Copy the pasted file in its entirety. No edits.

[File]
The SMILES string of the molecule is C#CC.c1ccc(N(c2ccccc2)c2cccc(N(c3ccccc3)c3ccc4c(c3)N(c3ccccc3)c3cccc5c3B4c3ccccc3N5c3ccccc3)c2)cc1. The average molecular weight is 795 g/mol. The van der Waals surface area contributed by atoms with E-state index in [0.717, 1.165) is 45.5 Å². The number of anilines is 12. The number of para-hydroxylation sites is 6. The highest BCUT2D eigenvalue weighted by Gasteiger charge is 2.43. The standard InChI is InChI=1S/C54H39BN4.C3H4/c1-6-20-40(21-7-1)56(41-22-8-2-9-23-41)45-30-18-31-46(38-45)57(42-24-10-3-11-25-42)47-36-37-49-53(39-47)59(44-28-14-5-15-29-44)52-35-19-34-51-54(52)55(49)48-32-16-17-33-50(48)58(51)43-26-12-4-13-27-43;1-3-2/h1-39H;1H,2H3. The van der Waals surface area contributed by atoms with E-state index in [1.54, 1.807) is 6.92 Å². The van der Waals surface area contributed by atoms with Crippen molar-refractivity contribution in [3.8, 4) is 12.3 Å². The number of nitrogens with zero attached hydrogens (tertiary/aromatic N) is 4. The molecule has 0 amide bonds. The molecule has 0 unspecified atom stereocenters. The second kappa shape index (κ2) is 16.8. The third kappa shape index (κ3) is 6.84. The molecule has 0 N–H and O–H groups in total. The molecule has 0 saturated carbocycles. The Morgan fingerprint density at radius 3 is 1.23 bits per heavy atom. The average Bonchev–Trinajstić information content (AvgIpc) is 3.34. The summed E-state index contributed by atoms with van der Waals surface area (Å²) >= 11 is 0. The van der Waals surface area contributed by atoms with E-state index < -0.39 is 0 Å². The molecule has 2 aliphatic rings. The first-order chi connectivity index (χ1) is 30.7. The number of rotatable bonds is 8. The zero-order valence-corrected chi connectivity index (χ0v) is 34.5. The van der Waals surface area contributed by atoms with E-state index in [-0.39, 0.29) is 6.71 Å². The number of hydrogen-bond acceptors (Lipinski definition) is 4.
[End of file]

The SMILES string of the molecule is C#CC.c1ccc(N(c2ccccc2)c2cccc(N(c3ccccc3)c3ccc4c(c3)N(c3ccccc3)c3cccc5c3B4c3ccccc3N5c3ccccc3)c2)cc1. The average molecular weight is 795 g/mol. The van der Waals surface area contributed by atoms with E-state index in [0.717, 1.165) is 45.5 Å². The number of anilines is 12. The number of para-hydroxylation sites is 6. The highest BCUT2D eigenvalue weighted by Gasteiger charge is 2.43. The standard InChI is InChI=1S/C54H39BN4.C3H4/c1-6-20-40(21-7-1)56(41-22-8-2-9-23-41)45-30-18-31-46(38-45)57(42-24-10-3-11-25-42)47-36-37-49-53(39-47)59(44-28-14-5-15-29-44)52-35-19-34-51-54(52)55(49)48-32-16-17-33-50(48)58(51)43-26-12-4-13-27-43;1-3-2/h1-39H;1H,2H3. The van der Waals surface area contributed by atoms with E-state index in [1.54, 1.807) is 6.92 Å². The van der Waals surface area contributed by atoms with Crippen molar-refractivity contribution in [3.8, 4) is 12.3 Å². The number of nitrogens with zero attached hydrogens (tertiary/aromatic N) is 4. The molecule has 0 amide bonds. The molecule has 0 unspecified atom stereocenters. The second kappa shape index (κ2) is 16.8. The third kappa shape index (κ3) is 6.84. The molecule has 0 N–H and O–H groups in total. The molecule has 0 saturated carbocycles. The Morgan fingerprint density at radius 3 is 1.23 bits per heavy atom. The average Bonchev–Trinajstić information content (AvgIpc) is 3.34. The summed E-state index contributed by atoms with van der Waals surface area (Å²) >= 11 is 0. The van der Waals surface area contributed by atoms with E-state index < -0.39 is 0 Å². The molecule has 2 aliphatic rings. The first-order chi connectivity index (χ1) is 30.7. The number of rotatable bonds is 8. The zero-order valence-corrected chi connectivity index (χ0v) is 34.5. The van der Waals surface area contributed by atoms with E-state index in [-0.39, 0.29) is 6.71 Å². The number of hydrogen-bond acceptors (Lipinski definition) is 4.